Back at Dar Baraka, our base, we listened and we wrote. Then some of us had to read out what we wrote for comment. Mostly positive, thank goodness. It was great to talk travel writing with the entire group interested in writing. Very much a change from my normal isolation as a travel writer. No wonder I felt I needed to do this course as inspiration.
A drinks break at the museum

Day 2 and we first visited the Marrakesh Museum and Medersa to describe architecture and note down facts. Then we went to nearby alleys, where tourists wander less frequently looking for constrasts and details to provide atmosphere. Plus I did manage to find a wonderful little tagine stall where I had lunch for 20 dirhams.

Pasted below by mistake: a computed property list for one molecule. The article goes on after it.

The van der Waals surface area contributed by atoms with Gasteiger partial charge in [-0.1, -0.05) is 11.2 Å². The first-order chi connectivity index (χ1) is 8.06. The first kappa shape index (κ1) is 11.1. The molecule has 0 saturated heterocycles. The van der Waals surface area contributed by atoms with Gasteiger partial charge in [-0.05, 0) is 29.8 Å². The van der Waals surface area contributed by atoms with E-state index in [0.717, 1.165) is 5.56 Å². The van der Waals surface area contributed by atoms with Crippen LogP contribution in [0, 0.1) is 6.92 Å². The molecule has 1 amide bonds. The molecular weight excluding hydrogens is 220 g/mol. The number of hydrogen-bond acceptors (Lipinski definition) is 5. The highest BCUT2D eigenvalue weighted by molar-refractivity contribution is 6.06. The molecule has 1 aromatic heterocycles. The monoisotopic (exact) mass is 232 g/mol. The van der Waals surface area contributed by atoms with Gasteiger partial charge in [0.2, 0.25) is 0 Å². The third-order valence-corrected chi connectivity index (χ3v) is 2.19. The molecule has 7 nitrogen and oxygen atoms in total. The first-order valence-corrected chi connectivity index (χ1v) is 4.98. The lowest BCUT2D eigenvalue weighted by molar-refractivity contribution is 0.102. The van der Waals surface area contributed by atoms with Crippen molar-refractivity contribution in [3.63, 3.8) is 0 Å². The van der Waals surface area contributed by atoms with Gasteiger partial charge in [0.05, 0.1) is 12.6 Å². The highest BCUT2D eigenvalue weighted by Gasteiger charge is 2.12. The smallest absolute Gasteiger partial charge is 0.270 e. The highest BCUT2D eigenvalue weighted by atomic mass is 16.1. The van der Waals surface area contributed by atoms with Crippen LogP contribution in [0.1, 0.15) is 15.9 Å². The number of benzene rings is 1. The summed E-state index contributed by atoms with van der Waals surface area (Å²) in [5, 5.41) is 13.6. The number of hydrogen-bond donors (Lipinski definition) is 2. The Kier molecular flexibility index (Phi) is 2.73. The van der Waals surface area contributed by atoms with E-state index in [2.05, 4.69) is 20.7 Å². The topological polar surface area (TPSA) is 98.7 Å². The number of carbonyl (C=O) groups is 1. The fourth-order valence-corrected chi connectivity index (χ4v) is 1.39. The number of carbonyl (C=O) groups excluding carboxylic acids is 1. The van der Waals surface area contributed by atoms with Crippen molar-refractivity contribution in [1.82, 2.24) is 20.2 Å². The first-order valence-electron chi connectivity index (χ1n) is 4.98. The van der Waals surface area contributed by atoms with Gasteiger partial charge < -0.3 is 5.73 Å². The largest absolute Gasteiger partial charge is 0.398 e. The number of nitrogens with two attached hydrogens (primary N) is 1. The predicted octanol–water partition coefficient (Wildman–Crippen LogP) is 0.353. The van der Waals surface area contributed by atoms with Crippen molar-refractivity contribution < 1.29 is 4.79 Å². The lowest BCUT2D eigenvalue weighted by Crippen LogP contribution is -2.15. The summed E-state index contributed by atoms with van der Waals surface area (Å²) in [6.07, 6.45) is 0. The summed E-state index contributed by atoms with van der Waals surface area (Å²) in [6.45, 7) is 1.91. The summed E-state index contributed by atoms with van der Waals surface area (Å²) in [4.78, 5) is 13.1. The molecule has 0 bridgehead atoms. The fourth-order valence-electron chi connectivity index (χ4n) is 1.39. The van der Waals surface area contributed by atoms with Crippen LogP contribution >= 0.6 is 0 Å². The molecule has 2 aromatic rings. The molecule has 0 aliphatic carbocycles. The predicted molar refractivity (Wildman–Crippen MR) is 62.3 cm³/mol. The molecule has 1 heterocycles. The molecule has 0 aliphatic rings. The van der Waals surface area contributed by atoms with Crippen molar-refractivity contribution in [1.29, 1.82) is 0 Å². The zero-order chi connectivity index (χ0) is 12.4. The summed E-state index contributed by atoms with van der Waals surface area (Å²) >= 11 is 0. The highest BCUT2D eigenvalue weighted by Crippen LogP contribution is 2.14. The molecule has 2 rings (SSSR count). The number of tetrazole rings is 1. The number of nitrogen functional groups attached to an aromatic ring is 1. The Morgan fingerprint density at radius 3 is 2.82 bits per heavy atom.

Finally after hearing advice about getting travel articles published, the crunch came. We had to write a 500 word article in three hours. However, I shortened my time by deciding to go to Bouganvillea Cafe for a lunch of brochettes ad salad. The 6 completed articles demonstrated how much variety in the experiences and descriptions we had each had during the 3 days. It was positive comments for all.

Was this course worthwhile? Even though I have had articles published already, I still learnt a lot and feel re-inspired. Now all I need is the time to write and research.

Tuesday, 13 November 2007

Winning photograph